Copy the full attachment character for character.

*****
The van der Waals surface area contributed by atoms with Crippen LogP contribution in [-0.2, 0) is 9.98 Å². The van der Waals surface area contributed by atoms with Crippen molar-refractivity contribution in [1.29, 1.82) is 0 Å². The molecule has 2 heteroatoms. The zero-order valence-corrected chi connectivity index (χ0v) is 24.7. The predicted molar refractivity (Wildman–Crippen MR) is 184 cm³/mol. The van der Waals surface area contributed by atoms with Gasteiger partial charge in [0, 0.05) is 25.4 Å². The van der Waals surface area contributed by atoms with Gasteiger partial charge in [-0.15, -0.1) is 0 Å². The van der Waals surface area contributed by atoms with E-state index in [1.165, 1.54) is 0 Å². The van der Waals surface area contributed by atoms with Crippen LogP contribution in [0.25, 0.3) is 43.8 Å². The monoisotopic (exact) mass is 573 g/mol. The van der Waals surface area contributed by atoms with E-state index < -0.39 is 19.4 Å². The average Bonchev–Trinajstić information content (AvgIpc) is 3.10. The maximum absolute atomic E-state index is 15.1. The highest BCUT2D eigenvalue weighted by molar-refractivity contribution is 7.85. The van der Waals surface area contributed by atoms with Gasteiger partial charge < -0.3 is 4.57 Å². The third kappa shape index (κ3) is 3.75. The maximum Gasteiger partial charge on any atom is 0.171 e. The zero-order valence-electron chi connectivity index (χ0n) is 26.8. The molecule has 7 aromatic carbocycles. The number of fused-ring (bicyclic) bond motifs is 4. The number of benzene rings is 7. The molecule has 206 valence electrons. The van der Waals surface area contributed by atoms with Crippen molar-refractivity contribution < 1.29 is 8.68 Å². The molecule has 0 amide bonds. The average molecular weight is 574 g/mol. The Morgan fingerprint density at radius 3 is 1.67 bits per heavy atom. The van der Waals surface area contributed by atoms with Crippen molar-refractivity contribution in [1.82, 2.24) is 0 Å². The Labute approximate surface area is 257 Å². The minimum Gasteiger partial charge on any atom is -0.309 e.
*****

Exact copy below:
The van der Waals surface area contributed by atoms with Crippen LogP contribution in [-0.2, 0) is 9.98 Å². The van der Waals surface area contributed by atoms with Crippen molar-refractivity contribution in [1.29, 1.82) is 0 Å². The molecule has 2 heteroatoms. The zero-order valence-corrected chi connectivity index (χ0v) is 24.7. The predicted molar refractivity (Wildman–Crippen MR) is 184 cm³/mol. The van der Waals surface area contributed by atoms with Gasteiger partial charge in [0, 0.05) is 25.4 Å². The van der Waals surface area contributed by atoms with Gasteiger partial charge in [-0.15, -0.1) is 0 Å². The van der Waals surface area contributed by atoms with E-state index in [1.165, 1.54) is 0 Å². The van der Waals surface area contributed by atoms with Crippen LogP contribution in [0.25, 0.3) is 43.8 Å². The monoisotopic (exact) mass is 573 g/mol. The van der Waals surface area contributed by atoms with E-state index < -0.39 is 19.4 Å². The average Bonchev–Trinajstić information content (AvgIpc) is 3.10. The maximum absolute atomic E-state index is 15.1. The highest BCUT2D eigenvalue weighted by molar-refractivity contribution is 7.85. The van der Waals surface area contributed by atoms with Gasteiger partial charge < -0.3 is 4.57 Å². The third kappa shape index (κ3) is 3.75. The maximum Gasteiger partial charge on any atom is 0.171 e. The zero-order valence-electron chi connectivity index (χ0n) is 26.8. The molecule has 7 aromatic carbocycles. The number of fused-ring (bicyclic) bond motifs is 4. The number of benzene rings is 7. The molecule has 206 valence electrons. The van der Waals surface area contributed by atoms with Crippen molar-refractivity contribution < 1.29 is 8.68 Å². The molecule has 0 amide bonds. The average molecular weight is 574 g/mol. The Morgan fingerprint density at radius 3 is 1.67 bits per heavy atom. The van der Waals surface area contributed by atoms with Crippen molar-refractivity contribution in [1.82, 2.24) is 0 Å². The Labute approximate surface area is 257 Å². The minimum Gasteiger partial charge on any atom is -0.309 e.